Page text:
What is Juneteenth Day and Why Do We Celebrate?
Juneteenth is a holiday marking the end of slavery in the United States.
In the confusion and turmoil as the Civil war drew to a close, many blacks did not immediately learn of General Robert E. Lee’s April, 1865 surrender to Union General Ulysses S. Grant in Virginia. In fact, Texans fought on through May, when they finally learned that the war had truly ended.
When Union Army General Gordon Granger landed at the Texas Port City of Galveston to take command of the military district of Texas, one of his first actions after landing in June, 1865, was to read General Order #3 to the people of Galveston.
General Granger read, “The people of Texas are informed...all slaves are free. This involves an absolute equality of personal rights and rights of property between former masters and slaves...”
Thus, June 19th (Juneteenth) - became the emancipation date of those long suffering for freedom, the newly freed slaves of Texas.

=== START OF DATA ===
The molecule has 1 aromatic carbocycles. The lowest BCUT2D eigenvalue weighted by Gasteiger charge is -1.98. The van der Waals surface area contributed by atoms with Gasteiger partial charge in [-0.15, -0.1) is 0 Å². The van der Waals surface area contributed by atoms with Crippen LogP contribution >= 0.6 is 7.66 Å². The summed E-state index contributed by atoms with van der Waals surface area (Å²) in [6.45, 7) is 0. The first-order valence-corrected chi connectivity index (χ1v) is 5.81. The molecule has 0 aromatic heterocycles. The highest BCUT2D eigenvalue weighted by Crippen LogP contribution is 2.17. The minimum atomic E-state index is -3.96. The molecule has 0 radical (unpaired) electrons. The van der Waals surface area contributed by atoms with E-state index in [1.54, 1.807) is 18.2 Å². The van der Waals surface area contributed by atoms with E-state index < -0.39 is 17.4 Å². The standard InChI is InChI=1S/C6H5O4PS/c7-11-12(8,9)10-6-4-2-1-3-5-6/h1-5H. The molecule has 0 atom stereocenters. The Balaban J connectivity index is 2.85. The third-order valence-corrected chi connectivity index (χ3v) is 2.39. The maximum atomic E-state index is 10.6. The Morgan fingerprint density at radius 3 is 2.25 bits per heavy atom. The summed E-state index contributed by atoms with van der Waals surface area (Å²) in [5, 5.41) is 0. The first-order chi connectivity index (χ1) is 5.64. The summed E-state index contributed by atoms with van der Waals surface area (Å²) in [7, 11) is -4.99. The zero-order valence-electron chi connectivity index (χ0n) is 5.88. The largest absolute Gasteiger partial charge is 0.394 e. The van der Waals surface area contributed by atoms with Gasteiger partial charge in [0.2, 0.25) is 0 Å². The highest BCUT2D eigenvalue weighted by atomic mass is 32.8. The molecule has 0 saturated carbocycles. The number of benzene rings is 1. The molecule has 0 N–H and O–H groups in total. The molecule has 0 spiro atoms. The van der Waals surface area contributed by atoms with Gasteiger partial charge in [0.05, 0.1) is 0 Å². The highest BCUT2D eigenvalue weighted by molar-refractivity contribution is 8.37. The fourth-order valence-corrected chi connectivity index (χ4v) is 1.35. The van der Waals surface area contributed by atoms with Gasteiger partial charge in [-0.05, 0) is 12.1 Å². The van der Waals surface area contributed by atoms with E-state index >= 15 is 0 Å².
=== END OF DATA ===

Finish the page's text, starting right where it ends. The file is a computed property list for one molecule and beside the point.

This tradition of celebration has remained strong well into the 21st century and is celebrated in many states throughout the nation. Juneteenth is honored like the Fourth of July, with prayer services, inspirational speeches, reading of the Emancipation Proclamation, stories from former slaves, picnics, games, rodeos, dances and festivals.
The celebration of Juneteenth is a multi-cultural recognition of the triumph of the human spirit over the cruelty of slavery. For African-Americans, it is a tribute to the strength, endurance and faith of their ancestors. For all of America it is a reminder that none of us is free until all of us are free!